Enhanced Surface Water System: A Complex Network - Tampa Bay Water Blog
23Feb

Enhanced Surface Water System: A Complex Network

Water. We turn on the tap and there it is. Most of us brush our teeth, shower, wash clothes, cook and more without ever considering where our tap water came from or how it got to our homes.

Most people in Tampa Bay get their water from Tampa Bay Water, through one of the utilities we service (Hillsborough County, Pasco County, Pinellas County, Tampa, St. Petersburg and New Port Richey). Tampa Bay Water has a unique system that includes groundwater, river water (or surface water) and desalinated seawater. Surface water currently makes up about one-third of Tampa Bay Water’s total supply. Surface water is provided through our Enhanced Surface Water System, a complex arrangement of sources, pumps, pipelines, storage and treatment that must perform across a wide range of flow and water quality conditions.

Tampa Bay Water taps two primary sources for surface water: the Tampa Bypass Canal and the Alafia River. The Tampa Bypass Canal, which was built by the Army Corp of Engineers as a flood control structure, provides the majority of water to the Enhanced Surface Water System. Up to 258 million gallons per day can be withdrawn, depending on flow conditions and elevations in the canal. The canal is also used by the City of Tampa to augment the Hillsborough River, so Tampa Bay Water’s use is closely coordinated with the City of Tampa’s.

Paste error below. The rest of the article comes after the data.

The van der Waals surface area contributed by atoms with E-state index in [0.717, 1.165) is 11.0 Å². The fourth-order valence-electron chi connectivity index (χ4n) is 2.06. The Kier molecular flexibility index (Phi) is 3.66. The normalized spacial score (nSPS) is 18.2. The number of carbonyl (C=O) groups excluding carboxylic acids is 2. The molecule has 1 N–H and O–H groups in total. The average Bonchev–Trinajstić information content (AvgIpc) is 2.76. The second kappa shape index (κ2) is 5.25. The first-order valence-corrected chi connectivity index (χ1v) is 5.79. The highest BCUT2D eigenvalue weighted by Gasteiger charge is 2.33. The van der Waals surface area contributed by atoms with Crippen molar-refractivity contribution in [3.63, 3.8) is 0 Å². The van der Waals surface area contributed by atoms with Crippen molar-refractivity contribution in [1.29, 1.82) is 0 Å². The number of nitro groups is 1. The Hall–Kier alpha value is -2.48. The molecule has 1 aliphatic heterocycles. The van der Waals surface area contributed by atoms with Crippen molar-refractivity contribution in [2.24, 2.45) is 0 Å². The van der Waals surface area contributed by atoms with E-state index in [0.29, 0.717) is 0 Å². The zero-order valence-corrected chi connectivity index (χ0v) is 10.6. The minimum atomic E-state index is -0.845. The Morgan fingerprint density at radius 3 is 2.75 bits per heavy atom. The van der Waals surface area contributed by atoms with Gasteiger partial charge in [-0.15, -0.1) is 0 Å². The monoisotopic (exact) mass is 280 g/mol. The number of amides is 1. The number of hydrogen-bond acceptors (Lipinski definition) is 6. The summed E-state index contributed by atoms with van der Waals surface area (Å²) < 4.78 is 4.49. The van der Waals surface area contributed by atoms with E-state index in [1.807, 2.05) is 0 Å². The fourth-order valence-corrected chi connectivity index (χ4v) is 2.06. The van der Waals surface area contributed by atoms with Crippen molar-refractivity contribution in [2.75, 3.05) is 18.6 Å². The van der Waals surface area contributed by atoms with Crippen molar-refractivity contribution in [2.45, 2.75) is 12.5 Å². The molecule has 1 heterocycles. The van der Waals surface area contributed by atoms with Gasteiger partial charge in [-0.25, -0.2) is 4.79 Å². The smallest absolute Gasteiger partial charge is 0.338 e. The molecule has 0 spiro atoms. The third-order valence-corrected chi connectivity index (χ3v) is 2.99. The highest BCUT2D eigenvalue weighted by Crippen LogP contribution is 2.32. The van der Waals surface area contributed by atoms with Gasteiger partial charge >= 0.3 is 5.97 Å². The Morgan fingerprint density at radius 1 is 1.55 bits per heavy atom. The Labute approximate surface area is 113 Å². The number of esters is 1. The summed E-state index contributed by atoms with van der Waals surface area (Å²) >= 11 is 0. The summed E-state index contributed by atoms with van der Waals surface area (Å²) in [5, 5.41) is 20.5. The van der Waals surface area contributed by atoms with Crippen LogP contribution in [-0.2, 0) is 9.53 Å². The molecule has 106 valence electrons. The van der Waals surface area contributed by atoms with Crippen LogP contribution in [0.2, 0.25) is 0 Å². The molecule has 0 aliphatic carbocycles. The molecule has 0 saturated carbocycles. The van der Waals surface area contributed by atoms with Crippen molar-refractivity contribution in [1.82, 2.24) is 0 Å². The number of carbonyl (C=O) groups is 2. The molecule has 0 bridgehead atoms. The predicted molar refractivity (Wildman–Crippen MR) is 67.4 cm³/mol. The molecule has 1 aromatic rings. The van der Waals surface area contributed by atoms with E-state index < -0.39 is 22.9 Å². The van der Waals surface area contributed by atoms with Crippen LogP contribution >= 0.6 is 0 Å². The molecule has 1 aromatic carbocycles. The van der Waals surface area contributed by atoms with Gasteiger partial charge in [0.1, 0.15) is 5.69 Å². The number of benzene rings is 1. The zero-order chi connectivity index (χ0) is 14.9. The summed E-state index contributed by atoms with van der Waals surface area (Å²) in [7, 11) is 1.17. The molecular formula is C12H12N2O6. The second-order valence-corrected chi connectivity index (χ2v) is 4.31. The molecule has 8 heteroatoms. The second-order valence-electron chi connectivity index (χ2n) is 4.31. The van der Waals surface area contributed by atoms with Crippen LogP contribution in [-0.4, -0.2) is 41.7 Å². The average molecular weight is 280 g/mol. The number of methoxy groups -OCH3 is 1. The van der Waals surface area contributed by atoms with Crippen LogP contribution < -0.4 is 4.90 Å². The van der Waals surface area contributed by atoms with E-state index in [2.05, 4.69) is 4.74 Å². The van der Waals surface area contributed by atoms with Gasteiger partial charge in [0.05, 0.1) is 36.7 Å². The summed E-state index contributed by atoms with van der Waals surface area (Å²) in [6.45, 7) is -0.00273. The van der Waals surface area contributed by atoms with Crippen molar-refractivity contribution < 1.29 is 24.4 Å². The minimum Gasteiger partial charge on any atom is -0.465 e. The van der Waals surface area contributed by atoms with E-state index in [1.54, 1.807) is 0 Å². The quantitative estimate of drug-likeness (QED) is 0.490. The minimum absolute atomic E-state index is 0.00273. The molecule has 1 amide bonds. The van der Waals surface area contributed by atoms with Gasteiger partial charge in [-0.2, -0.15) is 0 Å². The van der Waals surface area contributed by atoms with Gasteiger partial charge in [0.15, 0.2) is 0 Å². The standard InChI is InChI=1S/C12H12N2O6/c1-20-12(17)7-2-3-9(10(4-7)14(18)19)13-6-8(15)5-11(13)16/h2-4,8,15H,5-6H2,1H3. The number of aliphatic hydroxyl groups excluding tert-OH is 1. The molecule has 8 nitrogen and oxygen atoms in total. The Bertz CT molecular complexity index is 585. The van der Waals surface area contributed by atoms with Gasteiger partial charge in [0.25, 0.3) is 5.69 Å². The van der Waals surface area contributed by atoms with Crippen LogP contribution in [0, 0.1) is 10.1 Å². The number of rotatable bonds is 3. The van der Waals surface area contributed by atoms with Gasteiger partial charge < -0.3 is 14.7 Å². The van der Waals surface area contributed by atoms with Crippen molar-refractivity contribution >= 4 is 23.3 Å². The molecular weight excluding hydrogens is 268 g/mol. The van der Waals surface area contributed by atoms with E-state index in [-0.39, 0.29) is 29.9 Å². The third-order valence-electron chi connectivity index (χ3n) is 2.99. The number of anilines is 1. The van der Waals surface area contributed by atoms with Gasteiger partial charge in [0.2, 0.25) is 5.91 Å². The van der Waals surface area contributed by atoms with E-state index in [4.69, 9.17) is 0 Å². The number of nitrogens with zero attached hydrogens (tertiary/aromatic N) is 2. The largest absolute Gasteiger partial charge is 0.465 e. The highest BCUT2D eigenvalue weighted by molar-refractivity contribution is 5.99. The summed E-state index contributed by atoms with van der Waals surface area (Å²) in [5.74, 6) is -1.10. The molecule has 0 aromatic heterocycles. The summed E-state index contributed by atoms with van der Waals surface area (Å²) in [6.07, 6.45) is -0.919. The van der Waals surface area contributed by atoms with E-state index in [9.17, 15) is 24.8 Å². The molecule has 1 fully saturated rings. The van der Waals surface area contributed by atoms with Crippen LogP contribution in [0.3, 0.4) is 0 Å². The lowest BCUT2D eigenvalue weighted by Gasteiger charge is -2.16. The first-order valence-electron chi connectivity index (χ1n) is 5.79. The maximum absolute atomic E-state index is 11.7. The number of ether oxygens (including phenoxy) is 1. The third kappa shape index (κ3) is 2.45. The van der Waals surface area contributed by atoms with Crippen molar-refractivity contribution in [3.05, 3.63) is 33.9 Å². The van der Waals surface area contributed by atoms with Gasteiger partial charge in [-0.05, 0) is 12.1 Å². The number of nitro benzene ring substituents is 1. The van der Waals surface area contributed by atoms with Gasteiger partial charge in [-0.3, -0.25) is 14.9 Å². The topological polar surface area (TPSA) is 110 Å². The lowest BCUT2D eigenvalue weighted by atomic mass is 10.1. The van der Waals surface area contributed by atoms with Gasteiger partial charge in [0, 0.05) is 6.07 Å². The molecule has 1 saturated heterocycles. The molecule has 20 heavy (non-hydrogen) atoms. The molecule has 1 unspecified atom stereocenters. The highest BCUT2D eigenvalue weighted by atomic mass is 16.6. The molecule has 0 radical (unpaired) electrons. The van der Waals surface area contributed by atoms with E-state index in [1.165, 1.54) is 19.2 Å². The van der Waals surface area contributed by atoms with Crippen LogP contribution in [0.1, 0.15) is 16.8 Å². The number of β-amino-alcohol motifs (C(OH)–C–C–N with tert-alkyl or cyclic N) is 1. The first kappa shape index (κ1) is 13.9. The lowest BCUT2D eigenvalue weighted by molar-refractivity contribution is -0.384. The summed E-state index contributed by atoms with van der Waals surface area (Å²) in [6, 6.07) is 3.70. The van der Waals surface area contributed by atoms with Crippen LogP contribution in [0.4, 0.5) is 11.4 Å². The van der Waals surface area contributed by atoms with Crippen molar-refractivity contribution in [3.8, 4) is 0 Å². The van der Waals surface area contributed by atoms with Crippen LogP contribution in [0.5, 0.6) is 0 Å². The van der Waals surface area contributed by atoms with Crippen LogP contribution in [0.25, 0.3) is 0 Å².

Water withdrawn from the Alafia River also follows a conservative withdrawal schedule to protect the river system. Up to 60 million gallons per day can be withdrawn from the river, depending on flows.

The Enhanced Surface Water System is designed to operate in a variety of modes. Raw water is sent to the Tampa Bay Regional Surface Water Treatment Plant for treatment, but can also be sent to the 15.5-billion gallon C.W. Bill Young Regional Reservoir for storage and later use. Additionally, raw water can be stored in tanks at the Regional Repump Station. Treated surface water is blended with desalinated seawater at the High Service Pump Station, which also pumps water into Tampa Bay Water’s distribution system.

Expanding our surface water system is one option under consideration to meet the region’s long-term water needs, so accurately forecasting the reliability of this system is vital to future planning. Tampa Bay Water is working closely with the City of Tampa and the Southwest Florida Water Management District on a comprehensive management plan for the Hillsborough River and Tampa Bypass Canal to ensure optimal use of our shared resources.